There were a couple of jobs I could have gone to right then and I offered to help sort clothes. There was an area about the size of my living room full to approximately chest high (on me) with boxes and bags full of donated clothes. I reported to a lovely Australian woman named Joy who was doing her best to make sense of it all. We were trying to sort by any kind of category - women's coats, men's sweatshirts and fleeces, kids PJs and jeans - and box up the clothes for easier delivery. We were re-using the boxes that had come off the UPS trucks and just digging through what was there and doing the best we could. It's not a job for anyone who needs to see progress. As fast as we could sort new things were coming in. Though in the 2 hours I worked we'd piled up twice as many boxes as were there when I arrived the area was just as full of unsorted clothing, too.

I want to let the parent who carefully packed a box culled from their daughter's things know that I am sure in my heart that every single thing will be appreciated. I sorted the toys into the toy section and kept the warm clothes and PJs all together. There's a whole system for toiletries, diapers, and wipes so I added yours to that. We didn't have a category for combs and hair accessories so I buried them in with the pajamas and pictured how happy a parent in Far Rockaway will be to be able to carefully comb and style their daughter's hair again.

I came across a whole stash of woolen pants and skirts that I think were a stroke of genius. They will be wonderfully warm now while people wait for the heat to come back and they'll be useful in work situations later if people are interviewing or having to go back to work. I hope they get to someone who can use them in both capacities. I felt the same way about the caches of high end running and hiking gear. Layering has got to be incredibly important now and having warm clothing that will easily fit under the coats and sweatshirts I was packing up will be key.

I want to applaud the woman who clearly cleaned the evening wear out of her closet, complete with hangers. For people who lost everything it will be nice to have some pretty things to wear when they have time to celebrate...many months from now.

When I knew I had to leave I felt guilty. I was leaving the two women I'd worked with better off than before maybe but with no less of a chore ahead of them.  I apologized to Joy and she brushed it off, thanked me for my help, and wished me well. Maybe we'll work together again, maybe not. No one can tell.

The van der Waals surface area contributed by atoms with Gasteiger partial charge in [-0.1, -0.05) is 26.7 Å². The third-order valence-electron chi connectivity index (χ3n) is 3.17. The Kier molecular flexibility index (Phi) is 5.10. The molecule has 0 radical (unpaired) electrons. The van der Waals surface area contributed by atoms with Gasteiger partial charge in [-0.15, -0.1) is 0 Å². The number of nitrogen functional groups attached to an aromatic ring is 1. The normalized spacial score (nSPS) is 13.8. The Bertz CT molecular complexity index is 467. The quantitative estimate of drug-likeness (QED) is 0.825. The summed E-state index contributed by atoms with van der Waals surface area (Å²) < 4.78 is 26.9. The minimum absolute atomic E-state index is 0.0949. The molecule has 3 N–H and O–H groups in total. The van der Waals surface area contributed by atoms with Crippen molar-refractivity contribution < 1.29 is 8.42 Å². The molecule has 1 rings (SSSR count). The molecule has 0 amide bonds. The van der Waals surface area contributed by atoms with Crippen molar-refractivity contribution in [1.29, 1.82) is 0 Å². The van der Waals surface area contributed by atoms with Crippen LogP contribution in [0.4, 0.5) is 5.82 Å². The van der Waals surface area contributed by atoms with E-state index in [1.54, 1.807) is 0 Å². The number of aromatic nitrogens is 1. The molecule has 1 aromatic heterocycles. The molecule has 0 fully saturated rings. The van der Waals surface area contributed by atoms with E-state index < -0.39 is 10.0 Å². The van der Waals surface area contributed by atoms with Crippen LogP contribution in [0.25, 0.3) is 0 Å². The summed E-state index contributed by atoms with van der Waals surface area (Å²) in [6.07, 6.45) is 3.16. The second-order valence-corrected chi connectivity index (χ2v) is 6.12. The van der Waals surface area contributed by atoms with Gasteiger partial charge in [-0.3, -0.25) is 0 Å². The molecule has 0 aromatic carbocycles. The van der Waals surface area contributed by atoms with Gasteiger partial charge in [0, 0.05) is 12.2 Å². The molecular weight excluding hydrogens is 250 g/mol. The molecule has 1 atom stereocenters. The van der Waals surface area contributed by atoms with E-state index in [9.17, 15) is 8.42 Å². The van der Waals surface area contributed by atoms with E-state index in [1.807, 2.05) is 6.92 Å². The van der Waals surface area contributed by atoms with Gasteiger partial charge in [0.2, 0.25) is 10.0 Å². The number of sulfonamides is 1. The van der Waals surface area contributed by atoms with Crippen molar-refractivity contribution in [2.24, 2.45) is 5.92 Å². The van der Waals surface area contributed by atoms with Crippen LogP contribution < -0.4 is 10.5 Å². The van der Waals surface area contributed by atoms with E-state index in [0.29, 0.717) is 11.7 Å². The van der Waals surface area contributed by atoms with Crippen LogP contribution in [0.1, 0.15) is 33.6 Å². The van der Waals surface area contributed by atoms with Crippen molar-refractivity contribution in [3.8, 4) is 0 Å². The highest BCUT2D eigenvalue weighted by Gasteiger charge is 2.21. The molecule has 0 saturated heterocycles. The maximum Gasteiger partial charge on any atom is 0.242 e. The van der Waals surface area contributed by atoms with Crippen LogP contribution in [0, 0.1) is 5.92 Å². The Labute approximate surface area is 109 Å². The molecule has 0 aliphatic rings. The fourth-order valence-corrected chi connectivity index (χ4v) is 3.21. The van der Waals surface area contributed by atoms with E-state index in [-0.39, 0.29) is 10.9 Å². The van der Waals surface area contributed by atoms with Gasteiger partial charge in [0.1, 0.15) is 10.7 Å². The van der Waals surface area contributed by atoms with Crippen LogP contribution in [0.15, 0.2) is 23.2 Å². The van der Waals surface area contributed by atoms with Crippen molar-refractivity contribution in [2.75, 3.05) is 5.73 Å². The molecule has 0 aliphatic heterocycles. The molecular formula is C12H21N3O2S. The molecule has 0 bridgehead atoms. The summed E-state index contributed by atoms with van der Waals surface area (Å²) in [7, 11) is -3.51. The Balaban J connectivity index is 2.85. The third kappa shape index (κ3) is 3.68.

I took this picture of the brimming sanctuary before I left. The church will still be holding a service on Sunday morning so all of that stuff will have to go somewhere else before then. I wanted to let you know how easy it is to help the Occupy Sandy effort. If you only have a short time to spare there are jobs for that. If it's important to you to interact with people who have been affected there are jobs for that. If you have things to give this is a movement where you can see exactly what's happening to your donations. Right now we have the Sandy folks in mind because it has just happened and it's part of the news cycle but this recovery is going to be a lot longer than the attention span of your average news outlet. I think we're wildly lucky that the Occupy Movement had what could be called a dry run last year. They tested their lines of communication and their work systems and they showed as many people as would pay attention what they'd achieved. Last week the members of this movement were able to get outposts up and running and reach out to some communties before even government agencies did and now they're showing more and more people how they work and why their way can be vital to our society.

I didn't understand last year. I do now.

1 comment:

  1. So well said, I had a similar though much more brief experience Thursday. Utterly impressed, and this is so true ... " I think we're wildly lucky that the Occupy Movement had what could be called a dry run last year. " They're doing amazing things, and I felt guilty for what little I dropped off, but was glad we did, and that the boys got to see it. Giving them some sense of what's going on.